Why you should care
Because she’s reclaiming the female form.
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When you see model Halima Aden, everything you had heard that might have confused you before you saw her suddenly makes sense.
You see, Aden, on first blush, is a 21-year-old former semi-finalist in the Miss Minnesota USA beauty pageant. This, in and of itself, is not especially noteworthy in an age that feels well beyond these types of contests.
But add in the fact that Aden is Somali-American, immigrating here when she was a kid from a United Nations refugee camp in Kenya, and things are a little more interesting. Mix in her scoring a gig in the also almost-past-it 2019 Sports Illustrated swimsuit issue and you have a pretty cool hand. Until the final card is played, and you see that she’s done so in a hijab and full-coverage burkini because she is Muslim, and boom — you have a royal flush of genius.
Aden represents a new kind of sexy cool. A hijab and burkini kind of sexy cool.
“This could have come off like clumsy, politically safe posturing,” says Mick Edwards, former style editor for Code magazine. “Because for years models of color have worked within rules and aesthetics established by others. But outside of the ascent of Winnie Harlow and Alex Wex, well, Aden is just central casting perfection. So it works.” That look has fueled Aden’s national attention and gotten her signed to IMG Models, a management firm with offices in London, Los Angeles, Milan, Paris and Sydney. Because, without a doubt, Aden has oodles of “It” any way you want to measure it — whether it’s Q score (the appeal measurement) or your own eyes.
On a continuum that’s seen stumbles from Playboy magazine discontinuing then reinstating nudes, or Victoria’s Secret’s well-publicized problems with inclusion, Aden represents a new kind of sexy cool. A hijab and burkini kind of sexy cool.
And because the earmark of cool is effortlessness, watching Aden loll around in the surf in the Sports Illustrated shoot like so many past issues’ models, but doing so draped in multicolored cloths and fabrics, returns the focus to what first and most often attracts us: the face. And in an act of zeitgeist-appropriateness, it also returns ownership of the female form to the female in question.
“I had no interest in fashion,” Aden told Glamour magazine in 2017. “[B]ut it’s always been something that interests me — finding new ways to be fashionable and cute but still being modest.”
As a kid, she quit choir rather than suffer the indignity of having her family and friends not show up, because that kind of music was frowned upon in her Islamic community. The high school homecoming queen took a chance on competing in pageants, wearing a burkini because it’s how she felt most comfortable.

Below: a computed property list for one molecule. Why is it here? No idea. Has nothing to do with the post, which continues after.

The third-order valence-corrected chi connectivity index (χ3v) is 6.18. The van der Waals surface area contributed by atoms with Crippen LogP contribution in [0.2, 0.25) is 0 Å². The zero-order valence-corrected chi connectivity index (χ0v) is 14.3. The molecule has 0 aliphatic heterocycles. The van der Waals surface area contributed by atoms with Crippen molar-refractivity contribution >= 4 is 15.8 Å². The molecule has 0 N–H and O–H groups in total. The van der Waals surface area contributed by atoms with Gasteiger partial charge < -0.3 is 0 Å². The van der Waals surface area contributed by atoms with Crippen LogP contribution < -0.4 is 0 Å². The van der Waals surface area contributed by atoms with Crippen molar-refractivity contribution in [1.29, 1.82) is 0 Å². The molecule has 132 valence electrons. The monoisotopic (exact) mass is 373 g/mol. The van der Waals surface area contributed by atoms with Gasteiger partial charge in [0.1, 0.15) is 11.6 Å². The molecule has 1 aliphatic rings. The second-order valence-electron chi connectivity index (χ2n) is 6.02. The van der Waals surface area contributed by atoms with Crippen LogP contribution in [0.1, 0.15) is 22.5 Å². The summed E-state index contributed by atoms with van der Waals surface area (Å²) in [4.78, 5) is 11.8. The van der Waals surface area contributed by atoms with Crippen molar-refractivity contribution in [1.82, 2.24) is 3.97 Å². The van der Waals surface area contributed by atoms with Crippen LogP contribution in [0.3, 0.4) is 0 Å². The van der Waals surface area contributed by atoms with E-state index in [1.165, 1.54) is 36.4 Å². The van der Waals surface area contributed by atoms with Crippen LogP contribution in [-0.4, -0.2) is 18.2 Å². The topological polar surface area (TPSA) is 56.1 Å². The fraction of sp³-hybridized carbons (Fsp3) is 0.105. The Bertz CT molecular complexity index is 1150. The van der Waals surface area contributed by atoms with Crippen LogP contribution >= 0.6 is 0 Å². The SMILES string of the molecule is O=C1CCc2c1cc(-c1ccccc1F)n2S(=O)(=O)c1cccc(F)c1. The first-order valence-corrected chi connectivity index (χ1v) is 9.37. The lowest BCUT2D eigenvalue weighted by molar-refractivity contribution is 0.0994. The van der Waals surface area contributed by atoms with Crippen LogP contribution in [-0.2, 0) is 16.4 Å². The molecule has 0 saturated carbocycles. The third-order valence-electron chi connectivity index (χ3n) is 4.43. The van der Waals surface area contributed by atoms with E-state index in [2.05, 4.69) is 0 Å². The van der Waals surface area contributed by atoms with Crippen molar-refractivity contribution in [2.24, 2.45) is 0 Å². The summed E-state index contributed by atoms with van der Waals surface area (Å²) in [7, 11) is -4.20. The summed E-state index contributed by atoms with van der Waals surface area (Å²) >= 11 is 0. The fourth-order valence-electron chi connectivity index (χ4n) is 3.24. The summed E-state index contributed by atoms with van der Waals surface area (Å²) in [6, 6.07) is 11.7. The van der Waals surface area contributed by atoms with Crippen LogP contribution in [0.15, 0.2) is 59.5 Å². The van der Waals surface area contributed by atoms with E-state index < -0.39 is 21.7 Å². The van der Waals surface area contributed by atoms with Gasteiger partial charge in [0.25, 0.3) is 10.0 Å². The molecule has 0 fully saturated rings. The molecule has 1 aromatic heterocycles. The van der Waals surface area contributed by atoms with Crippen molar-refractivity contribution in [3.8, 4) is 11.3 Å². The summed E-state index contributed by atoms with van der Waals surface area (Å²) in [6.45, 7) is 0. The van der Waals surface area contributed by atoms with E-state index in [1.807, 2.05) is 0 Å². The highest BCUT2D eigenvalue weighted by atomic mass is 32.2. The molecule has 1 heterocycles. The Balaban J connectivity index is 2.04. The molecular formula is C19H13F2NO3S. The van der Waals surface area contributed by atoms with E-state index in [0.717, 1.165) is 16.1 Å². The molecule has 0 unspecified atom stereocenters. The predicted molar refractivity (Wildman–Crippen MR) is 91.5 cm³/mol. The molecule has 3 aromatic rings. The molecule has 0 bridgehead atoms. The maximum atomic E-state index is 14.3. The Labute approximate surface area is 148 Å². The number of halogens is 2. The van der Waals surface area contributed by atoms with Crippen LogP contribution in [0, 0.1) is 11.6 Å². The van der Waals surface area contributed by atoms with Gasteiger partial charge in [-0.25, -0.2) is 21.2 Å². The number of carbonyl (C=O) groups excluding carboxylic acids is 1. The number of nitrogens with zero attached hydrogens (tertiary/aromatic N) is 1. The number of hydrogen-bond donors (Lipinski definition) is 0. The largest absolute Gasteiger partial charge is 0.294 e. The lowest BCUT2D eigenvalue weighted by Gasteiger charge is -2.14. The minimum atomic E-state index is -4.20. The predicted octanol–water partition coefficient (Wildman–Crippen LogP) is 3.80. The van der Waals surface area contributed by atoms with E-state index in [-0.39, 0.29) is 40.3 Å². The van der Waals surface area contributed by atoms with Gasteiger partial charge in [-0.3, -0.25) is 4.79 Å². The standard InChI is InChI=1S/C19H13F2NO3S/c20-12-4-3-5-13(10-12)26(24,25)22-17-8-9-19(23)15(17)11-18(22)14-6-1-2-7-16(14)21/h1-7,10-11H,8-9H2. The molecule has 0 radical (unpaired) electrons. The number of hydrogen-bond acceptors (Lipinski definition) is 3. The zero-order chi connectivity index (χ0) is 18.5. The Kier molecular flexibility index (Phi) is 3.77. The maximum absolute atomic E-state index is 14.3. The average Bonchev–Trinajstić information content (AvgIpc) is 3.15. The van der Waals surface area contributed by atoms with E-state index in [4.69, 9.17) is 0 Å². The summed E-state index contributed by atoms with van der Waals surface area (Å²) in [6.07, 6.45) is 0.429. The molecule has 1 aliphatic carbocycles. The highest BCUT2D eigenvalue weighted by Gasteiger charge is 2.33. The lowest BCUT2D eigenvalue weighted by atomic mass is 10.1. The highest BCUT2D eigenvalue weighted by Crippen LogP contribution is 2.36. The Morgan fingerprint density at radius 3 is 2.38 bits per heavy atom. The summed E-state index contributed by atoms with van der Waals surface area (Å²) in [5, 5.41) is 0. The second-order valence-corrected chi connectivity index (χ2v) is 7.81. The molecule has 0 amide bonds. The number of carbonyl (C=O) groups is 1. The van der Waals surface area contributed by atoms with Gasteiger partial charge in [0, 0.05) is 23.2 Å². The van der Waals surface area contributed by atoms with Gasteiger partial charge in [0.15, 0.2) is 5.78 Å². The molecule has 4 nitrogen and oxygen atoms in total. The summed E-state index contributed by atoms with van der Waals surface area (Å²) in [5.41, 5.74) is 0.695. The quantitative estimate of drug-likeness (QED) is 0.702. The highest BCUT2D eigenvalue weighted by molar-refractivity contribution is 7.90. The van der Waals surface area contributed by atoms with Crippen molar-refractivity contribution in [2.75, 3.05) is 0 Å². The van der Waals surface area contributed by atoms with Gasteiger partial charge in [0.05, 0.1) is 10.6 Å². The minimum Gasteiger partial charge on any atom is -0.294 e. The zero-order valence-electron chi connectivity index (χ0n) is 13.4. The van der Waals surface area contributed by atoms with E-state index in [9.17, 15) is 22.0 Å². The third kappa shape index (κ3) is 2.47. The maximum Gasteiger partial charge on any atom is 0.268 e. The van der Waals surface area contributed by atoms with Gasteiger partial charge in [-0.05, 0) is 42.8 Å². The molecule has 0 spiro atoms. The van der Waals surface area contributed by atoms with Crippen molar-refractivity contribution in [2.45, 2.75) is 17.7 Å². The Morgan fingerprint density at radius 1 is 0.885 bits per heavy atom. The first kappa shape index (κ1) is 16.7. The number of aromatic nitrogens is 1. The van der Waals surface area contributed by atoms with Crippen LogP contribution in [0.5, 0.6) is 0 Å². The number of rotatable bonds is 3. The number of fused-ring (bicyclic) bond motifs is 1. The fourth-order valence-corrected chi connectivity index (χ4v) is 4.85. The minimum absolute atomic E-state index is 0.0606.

The look went viral, drawing plenty of praise but also criticism from those who viewed the covering as oppressive. “Just the fact that I’m doing it should show you that I’m not oppressed,” she told her hometown St. Cloud Times in 2016.
Now she gets advice from supermodel Gigi Hadid on how to walk the catwalk and is hitting Italy for Milan Fashion Week. Aden has managed to move beyond her housekeeping job at St. Cloud Hospital and into a three-year contract run that would be heady even if you weren’t a college student, which she is. She’s also a Unicef ambassador with plans to return to Kakuma, Kenya, to work with refugee children like she once was.
“I admire Halima, and I consider her an inspirational human for what she has decided to use her platform for,” said Sports Illustrated swimsuit editor MJ Day in a statement announcing the spread on Monday. Besides, “we believe beauty knows no boundaries.” So, yes, we could be seeing a carefully crafted but contrived statement about race, religion, culture, gender and beauty, since according to Newsweek, the Islamic women fashion sector weighs in at about $44 billion a year.
Or it’s a product of a genuine corporate belief in acknowledging and promoting the notion that there are many threads in our social fabric. One thing is aggressively clear: Aden is both beautiful and delightful. They are not necessarily connected since it’s clear her being beautiful is not why she’s delightful, and she’s not delightful because she’s beautiful.
Aden seems, above all else, sincere, with a clear and obvious enthusiasm for being in a position to live her best life.
“When people who we feel are not deserving get that which we feel they don’t deserve, we feel a certain dismay,” Edwards says. “But Halima seems to say, ‘Not only am I not going to compromise my look. I’m not going to surrender my culture and faith to some outdated occidental demand.’” Which is the key to precisely how Aden feels well-served by fate. Despite lots of old-school reasons the fashion industry and Madison Avenue advertisers might have nixed her whole deal even 10 years earlier, right here and now, Aden feels perfect for the moment that’s both chosen her and that she has chosen.
“My luck has been so good,” Aden told Glamour in a burst of modesty. “But … I don’t want people to think I’m the perfect Muslim. I never signed up for that … And I mean, there’s no such thing as a perfect Muslim. We are all human.”
We’re all human, yes, but there’s only one Halima Aden.